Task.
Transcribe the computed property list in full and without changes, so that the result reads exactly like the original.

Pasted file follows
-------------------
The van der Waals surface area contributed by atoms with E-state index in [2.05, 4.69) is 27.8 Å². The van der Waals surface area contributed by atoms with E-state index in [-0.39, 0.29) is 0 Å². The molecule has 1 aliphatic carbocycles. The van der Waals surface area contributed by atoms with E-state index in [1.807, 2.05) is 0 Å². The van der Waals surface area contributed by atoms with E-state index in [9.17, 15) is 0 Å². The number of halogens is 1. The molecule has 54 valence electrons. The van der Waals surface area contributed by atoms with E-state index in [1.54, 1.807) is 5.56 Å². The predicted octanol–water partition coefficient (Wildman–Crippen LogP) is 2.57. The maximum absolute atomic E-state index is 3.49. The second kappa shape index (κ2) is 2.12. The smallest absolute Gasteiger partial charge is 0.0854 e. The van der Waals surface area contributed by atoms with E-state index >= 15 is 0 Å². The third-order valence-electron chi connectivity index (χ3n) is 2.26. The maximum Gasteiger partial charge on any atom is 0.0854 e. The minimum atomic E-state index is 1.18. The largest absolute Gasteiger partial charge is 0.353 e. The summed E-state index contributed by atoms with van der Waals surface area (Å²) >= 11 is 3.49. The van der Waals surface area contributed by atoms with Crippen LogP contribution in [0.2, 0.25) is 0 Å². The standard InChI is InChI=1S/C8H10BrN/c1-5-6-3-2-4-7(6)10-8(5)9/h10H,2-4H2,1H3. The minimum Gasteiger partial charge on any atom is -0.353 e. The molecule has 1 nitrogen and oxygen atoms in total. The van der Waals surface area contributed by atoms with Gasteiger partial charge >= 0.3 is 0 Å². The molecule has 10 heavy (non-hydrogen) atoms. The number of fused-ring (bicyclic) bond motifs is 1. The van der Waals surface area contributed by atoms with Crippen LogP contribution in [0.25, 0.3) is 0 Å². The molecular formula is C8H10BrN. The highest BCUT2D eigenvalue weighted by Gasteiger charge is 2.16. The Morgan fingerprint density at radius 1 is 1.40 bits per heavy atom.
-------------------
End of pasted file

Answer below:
The van der Waals surface area contributed by atoms with E-state index in [2.05, 4.69) is 27.8 Å². The van der Waals surface area contributed by atoms with E-state index in [-0.39, 0.29) is 0 Å². The molecule has 1 aliphatic carbocycles. The van der Waals surface area contributed by atoms with E-state index in [1.807, 2.05) is 0 Å². The van der Waals surface area contributed by atoms with E-state index in [9.17, 15) is 0 Å². The number of halogens is 1. The molecule has 54 valence electrons. The van der Waals surface area contributed by atoms with E-state index in [1.54, 1.807) is 5.56 Å². The predicted octanol–water partition coefficient (Wildman–Crippen LogP) is 2.57. The maximum absolute atomic E-state index is 3.49. The second kappa shape index (κ2) is 2.12. The smallest absolute Gasteiger partial charge is 0.0854 e. The van der Waals surface area contributed by atoms with E-state index >= 15 is 0 Å². The third-order valence-electron chi connectivity index (χ3n) is 2.26. The maximum Gasteiger partial charge on any atom is 0.0854 e. The minimum atomic E-state index is 1.18. The largest absolute Gasteiger partial charge is 0.353 e. The summed E-state index contributed by atoms with van der Waals surface area (Å²) >= 11 is 3.49. The van der Waals surface area contributed by atoms with Crippen LogP contribution in [0.2, 0.25) is 0 Å². The standard InChI is InChI=1S/C8H10BrN/c1-5-6-3-2-4-7(6)10-8(5)9/h10H,2-4H2,1H3. The minimum Gasteiger partial charge on any atom is -0.353 e. The molecule has 1 nitrogen and oxygen atoms in total. The van der Waals surface area contributed by atoms with Gasteiger partial charge >= 0.3 is 0 Å². The molecule has 10 heavy (non-hydrogen) atoms. The number of fused-ring (bicyclic) bond motifs is 1. The van der Waals surface area contributed by atoms with Crippen LogP contribution in [0.25, 0.3) is 0 Å². The molecular formula is C8H10BrN. The highest BCUT2D eigenvalue weighted by Gasteiger charge is 2.16. The Morgan fingerprint density at radius 1 is 1.40 bits per heavy atom.